ABOUT THE BOOK
On the face of it, life is good for Sara-Jayne Makwala King. She’s a popular radio personality, a best-selling author and she’s recently been reunited with her long-lost father, nearly 40 years after being given up for adoption as a baby. Best of all, she’s just found out she’s about to become a mother, with Enver, the “love of her life”.
She’s convinced she’s finally heading towards her “happily ever after”.
But six weeks after discovering she’s pregnant, Enver relapses on heroin and disappears. Devastated, Makwala King checks herself into The Clinic and despite the little life growing inside her, realises she’s never felt more alone.
In the much-anticipated follow-up to her best-selling memoir Killing Karoline, Makwala King — for the sake of her unborn child — is forced to save herself. But to do this she has to work out why everyone leaves her. Why, like that song, is she always looking for love in all the wrong places? And why can’t she seem to break free from mad, bad love?
I am a bad mother. I’ve always known I would be. I come from a place that insists that I could never have been anything else.
The apple doesn’t fall far from the tree. A scorpion is a scorpion is a scorpion. Here I am, not yet swollen with the anticipation of what’s to come, and I have already failed at motherhood. I have failed and the guilt of it gnaws away at the same place in which I must nurture new life.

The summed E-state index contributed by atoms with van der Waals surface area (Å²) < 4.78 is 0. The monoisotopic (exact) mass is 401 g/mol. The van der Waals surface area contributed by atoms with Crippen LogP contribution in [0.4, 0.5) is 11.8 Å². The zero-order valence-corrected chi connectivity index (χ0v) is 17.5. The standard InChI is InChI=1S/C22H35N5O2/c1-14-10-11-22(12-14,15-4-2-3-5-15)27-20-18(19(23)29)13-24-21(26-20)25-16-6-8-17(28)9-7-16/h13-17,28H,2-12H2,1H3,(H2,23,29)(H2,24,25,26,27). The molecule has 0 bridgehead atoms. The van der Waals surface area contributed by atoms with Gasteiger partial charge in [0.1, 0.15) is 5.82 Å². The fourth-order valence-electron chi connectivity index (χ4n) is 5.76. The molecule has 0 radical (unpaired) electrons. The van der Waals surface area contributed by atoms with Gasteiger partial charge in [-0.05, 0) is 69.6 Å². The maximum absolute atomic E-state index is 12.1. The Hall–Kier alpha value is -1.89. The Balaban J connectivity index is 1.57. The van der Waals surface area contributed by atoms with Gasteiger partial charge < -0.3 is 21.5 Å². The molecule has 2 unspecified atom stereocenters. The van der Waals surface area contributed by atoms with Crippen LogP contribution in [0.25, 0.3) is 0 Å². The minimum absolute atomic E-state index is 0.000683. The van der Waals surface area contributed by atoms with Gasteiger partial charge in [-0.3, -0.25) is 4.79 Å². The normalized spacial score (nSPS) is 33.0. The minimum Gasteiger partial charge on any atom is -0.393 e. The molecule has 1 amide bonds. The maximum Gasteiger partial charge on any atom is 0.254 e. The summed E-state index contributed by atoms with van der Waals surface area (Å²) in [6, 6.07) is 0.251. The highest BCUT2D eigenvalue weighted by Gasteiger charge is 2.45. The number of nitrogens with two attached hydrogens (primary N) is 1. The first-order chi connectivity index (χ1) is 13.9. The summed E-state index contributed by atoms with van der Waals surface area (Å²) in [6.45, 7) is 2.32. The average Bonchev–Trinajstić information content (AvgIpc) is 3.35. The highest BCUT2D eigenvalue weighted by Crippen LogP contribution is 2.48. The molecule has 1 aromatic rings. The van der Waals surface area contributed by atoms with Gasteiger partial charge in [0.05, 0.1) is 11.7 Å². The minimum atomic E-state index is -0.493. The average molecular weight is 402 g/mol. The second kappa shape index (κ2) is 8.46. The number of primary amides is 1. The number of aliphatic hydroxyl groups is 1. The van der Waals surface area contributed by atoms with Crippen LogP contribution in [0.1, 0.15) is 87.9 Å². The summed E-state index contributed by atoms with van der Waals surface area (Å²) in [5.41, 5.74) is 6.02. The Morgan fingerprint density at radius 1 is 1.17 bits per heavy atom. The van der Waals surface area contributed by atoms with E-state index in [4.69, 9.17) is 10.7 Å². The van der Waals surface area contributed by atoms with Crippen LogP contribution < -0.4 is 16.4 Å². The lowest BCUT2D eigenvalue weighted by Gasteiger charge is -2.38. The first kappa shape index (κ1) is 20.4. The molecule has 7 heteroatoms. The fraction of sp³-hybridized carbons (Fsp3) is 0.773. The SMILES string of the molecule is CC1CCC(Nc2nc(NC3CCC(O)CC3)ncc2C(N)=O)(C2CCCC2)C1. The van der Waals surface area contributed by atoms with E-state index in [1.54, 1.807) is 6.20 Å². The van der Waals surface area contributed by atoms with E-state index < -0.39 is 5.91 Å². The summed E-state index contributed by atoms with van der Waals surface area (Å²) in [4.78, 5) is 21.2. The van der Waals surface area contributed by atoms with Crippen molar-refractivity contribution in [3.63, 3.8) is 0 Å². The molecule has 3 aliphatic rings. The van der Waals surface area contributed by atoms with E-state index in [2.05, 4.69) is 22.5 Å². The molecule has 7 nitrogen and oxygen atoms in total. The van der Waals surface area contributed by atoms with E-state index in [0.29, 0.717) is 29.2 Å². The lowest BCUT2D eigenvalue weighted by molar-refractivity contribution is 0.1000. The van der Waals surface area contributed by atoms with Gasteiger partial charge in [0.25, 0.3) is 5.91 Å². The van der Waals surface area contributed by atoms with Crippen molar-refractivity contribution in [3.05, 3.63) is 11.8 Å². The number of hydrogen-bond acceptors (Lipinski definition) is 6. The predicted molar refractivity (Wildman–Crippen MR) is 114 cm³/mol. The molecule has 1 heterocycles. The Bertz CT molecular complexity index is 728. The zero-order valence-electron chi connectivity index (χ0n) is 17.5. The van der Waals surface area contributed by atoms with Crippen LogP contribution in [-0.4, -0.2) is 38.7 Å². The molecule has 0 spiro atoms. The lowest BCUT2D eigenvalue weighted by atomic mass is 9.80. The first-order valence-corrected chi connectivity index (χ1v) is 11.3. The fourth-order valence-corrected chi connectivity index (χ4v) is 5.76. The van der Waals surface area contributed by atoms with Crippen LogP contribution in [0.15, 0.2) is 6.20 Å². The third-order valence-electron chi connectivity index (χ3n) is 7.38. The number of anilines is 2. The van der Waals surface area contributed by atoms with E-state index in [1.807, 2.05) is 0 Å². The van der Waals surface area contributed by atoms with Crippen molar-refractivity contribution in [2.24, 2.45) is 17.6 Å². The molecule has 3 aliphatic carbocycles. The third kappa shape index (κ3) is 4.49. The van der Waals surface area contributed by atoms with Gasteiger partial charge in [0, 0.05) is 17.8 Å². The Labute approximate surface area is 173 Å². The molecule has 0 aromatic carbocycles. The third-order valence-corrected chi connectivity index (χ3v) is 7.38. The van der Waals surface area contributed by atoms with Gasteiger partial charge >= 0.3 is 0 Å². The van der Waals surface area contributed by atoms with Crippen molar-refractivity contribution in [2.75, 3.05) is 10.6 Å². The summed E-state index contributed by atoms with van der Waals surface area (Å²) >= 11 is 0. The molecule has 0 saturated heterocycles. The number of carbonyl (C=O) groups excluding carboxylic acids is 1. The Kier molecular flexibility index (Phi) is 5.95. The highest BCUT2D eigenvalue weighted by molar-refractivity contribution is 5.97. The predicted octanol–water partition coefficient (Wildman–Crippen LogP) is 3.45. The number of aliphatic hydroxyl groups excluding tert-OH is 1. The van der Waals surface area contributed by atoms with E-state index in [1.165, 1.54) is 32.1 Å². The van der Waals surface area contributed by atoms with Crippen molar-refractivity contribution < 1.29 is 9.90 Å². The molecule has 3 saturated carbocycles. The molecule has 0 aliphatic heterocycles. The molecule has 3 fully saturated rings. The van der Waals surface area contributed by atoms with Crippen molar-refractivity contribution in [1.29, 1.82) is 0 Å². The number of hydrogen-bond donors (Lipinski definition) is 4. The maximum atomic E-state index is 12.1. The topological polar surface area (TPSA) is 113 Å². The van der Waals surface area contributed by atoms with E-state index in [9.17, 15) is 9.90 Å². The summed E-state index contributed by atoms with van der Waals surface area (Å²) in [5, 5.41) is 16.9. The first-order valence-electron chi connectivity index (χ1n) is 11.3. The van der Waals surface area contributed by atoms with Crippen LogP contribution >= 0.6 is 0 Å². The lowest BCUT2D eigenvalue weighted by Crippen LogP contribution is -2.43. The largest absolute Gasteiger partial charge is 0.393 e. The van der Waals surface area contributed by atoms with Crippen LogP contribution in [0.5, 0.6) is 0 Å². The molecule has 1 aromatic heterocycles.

You cannot heal in the place you got sick — and yet this is the place I’ve come back to again and again. A place of healing and of sickness. The place where I met him. The one who, once upon another lifetime, seemed sent to save me from myself, and who, a few weeks ago, in the before of it all, delivered unto and into me what I’ve longed for all my life. But now he is gone, taken by his own demons, leaving me alone with a piece of his heart beating inside me.
Some people hate places like this. Places where there is a suggestion of dis-ease, a reminder of illness and of death.
Perhaps that’s exactly why I like it here and why I am no stranger to this place.
Every year I check myself into The Clinic. Every. Single. Year.
If I were “normal”, I’d head to Plett or Knysna. Or maybe Thailand and lotus-pose the living shit out of myself, or perhaps I would float to Indonesia on a cloud of self-righteousness to rescue bull elephants from having bloated, sunburned tourists hitch a cultural lift on their thick-skinned, sturdy backs. I might even prostrate myself before wizened old babas in India in the hope that their eons of patiently perfected spirituality might somehow rub off on me through prayer, proximity or osmosis.